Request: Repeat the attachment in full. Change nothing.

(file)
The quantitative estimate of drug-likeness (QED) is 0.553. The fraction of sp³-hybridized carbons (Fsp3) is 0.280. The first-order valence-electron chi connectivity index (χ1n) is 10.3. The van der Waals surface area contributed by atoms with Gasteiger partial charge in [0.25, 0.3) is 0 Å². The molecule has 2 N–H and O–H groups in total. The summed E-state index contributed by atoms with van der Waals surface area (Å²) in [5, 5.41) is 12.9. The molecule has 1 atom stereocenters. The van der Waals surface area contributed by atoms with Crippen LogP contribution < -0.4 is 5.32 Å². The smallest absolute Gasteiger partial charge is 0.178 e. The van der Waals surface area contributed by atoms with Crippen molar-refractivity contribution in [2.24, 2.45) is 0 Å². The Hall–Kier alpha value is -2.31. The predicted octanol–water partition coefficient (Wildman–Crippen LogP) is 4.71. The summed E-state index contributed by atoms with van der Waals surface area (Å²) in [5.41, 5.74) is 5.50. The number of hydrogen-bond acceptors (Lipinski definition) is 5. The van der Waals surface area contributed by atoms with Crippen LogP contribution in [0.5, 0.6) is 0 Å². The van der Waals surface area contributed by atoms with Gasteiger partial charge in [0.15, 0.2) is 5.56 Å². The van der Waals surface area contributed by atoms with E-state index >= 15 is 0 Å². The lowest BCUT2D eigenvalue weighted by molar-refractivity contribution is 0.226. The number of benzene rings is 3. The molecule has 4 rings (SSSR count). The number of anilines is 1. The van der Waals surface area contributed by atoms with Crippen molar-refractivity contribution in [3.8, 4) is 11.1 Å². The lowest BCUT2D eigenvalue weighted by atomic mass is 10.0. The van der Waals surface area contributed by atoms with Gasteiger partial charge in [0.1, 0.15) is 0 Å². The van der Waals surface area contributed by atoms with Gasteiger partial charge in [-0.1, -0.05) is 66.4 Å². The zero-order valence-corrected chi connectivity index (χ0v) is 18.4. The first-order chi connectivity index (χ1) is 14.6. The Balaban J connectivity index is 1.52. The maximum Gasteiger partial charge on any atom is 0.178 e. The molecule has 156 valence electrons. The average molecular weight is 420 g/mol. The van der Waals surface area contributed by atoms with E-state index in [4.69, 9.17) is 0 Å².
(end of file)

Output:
The quantitative estimate of drug-likeness (QED) is 0.553. The fraction of sp³-hybridized carbons (Fsp3) is 0.280. The first-order valence-electron chi connectivity index (χ1n) is 10.3. The van der Waals surface area contributed by atoms with Gasteiger partial charge in [0.25, 0.3) is 0 Å². The molecule has 2 N–H and O–H groups in total. The summed E-state index contributed by atoms with van der Waals surface area (Å²) in [5, 5.41) is 12.9. The molecule has 1 atom stereocenters. The van der Waals surface area contributed by atoms with Crippen LogP contribution < -0.4 is 5.32 Å². The smallest absolute Gasteiger partial charge is 0.178 e. The van der Waals surface area contributed by atoms with Crippen molar-refractivity contribution in [2.24, 2.45) is 0 Å². The Hall–Kier alpha value is -2.31. The predicted octanol–water partition coefficient (Wildman–Crippen LogP) is 4.71. The summed E-state index contributed by atoms with van der Waals surface area (Å²) in [5.41, 5.74) is 5.50. The number of hydrogen-bond acceptors (Lipinski definition) is 5. The van der Waals surface area contributed by atoms with Crippen LogP contribution in [0.5, 0.6) is 0 Å². The van der Waals surface area contributed by atoms with Gasteiger partial charge in [0.15, 0.2) is 5.56 Å². The van der Waals surface area contributed by atoms with E-state index >= 15 is 0 Å². The lowest BCUT2D eigenvalue weighted by molar-refractivity contribution is 0.226. The number of benzene rings is 3. The molecule has 4 rings (SSSR count). The number of anilines is 1. The van der Waals surface area contributed by atoms with Crippen molar-refractivity contribution in [3.8, 4) is 11.1 Å². The lowest BCUT2D eigenvalue weighted by atomic mass is 10.0. The van der Waals surface area contributed by atoms with Gasteiger partial charge in [0.1, 0.15) is 0 Å². The van der Waals surface area contributed by atoms with Gasteiger partial charge in [-0.1, -0.05) is 66.4 Å². The zero-order valence-corrected chi connectivity index (χ0v) is 18.4. The first-order chi connectivity index (χ1) is 14.6. The Balaban J connectivity index is 1.52. The maximum Gasteiger partial charge on any atom is 0.178 e. The molecule has 156 valence electrons. The average molecular weight is 420 g/mol. The van der Waals surface area contributed by atoms with E-state index in [4.69, 9.17) is 0 Å².